Higher energy prices have reverberated across nearly every sector of the economy, driving other prices higher—from raw materials to transportation. U.S. companies have attempted to pass these additional costs on to consumers in the most efficient way—through higher prices—with mixed results. Currently, most consumers do not expect high inflation to last over the long term. But the fear of an entrenched inflationary wage/price spiral is one of the primary motives for the Fed’s decisions to rapidly hike interest rates.

The Fed—A Seismic Shift

The Fed has two mandates from the U.S. Government: maximum employment and price stability. In recent decades, price stability was mostly the norm. This allowed the Fed to focus on its other mandate, pursuing maximum employment. The result was a central bank that became accommodative to markets and the economy, pushing interest rates down and more recently pumping trillions into the financial system when they sensed significant unemployment might loom on the horizon. This was known as the “Fed put”—the idea that the Fed would ride to the rescue of a battered economy and save markets from declining no matter what.

The shift in Fed policy from those “dovish” leanings took a sharp and aggressive turn in 2022. The higher rates the Fed imposed put indebted companies in a tough position as their funding costs increased. At the same time, unprofitable, aggressively growing companies relying on cheap debt and easy shareholder funding suddenly were subject to lower market valuations.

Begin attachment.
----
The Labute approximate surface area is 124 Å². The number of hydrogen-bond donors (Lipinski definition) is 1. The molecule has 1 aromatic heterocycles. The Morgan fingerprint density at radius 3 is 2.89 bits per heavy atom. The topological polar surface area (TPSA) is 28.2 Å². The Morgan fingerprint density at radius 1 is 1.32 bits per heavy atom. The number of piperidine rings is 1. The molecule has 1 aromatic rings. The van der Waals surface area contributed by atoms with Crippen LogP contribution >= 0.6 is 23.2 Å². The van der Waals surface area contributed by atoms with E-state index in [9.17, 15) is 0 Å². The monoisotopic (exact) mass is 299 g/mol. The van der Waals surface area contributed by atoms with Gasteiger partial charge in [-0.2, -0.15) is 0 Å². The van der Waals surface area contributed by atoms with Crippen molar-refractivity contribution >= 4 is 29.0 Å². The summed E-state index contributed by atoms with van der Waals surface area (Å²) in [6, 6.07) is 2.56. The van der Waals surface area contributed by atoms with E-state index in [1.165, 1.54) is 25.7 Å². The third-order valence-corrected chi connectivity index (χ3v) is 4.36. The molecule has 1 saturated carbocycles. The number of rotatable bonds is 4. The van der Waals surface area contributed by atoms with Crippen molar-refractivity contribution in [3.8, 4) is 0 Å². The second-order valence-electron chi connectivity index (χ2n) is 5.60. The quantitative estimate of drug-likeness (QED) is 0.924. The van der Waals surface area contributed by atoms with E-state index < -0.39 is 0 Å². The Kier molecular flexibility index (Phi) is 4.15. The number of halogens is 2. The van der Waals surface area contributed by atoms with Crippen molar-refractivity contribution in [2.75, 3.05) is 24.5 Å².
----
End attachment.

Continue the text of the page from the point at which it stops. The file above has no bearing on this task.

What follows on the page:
Outlook—The Volatility Will Continue Until Inflation Improves

Many U.S. companies have found it difficult to continue the rapid growth in revenues and margins they achieved in 2021. When this earnings expansion slowed, investors suddenly turned to other options, as portions of the bond market suddenly yielded far more than they had in over a decade.

The “Fed put” may be gone for the foreseeable future, creating an environment that markets have not experienced in a very long time. In this new paradigm, stocks with higher valuations, particularly in “growth” sectors that are more sensitive to interest rates, may be susceptible to declines in price if they fail to meet high expectations. Companies with tangible assets and consistent positive cash flows that are priced more reasonably may have a better chance to weather a less “dovish” environment. In addition, bond “ladders” made up of debt purchased from these sound companies should provide attractive income to investors going forward, including the ability to reinvest at higher rates in the short to medium term (if bond yields continue to increase).

At Mitchell Sinkler & Starr, we are cognizant of this shift to a potential new approach from the Fed and weigh its implications carefully when considering client asset allocation and security selection for the coming years.

 

– Mitchell Sinkler & Starr’s Portfolio Managers

Note: Our latest Investment Insights is included at the end of this report.

 

Economic and Capital Markets Data

The Price-to-Earnings Ratio (a quick indicator on how cheap or expensive the stock market is) has declined significantly since the beginning of the year, as stock prices have dropped, while earnings have remained, for now, fairly strong.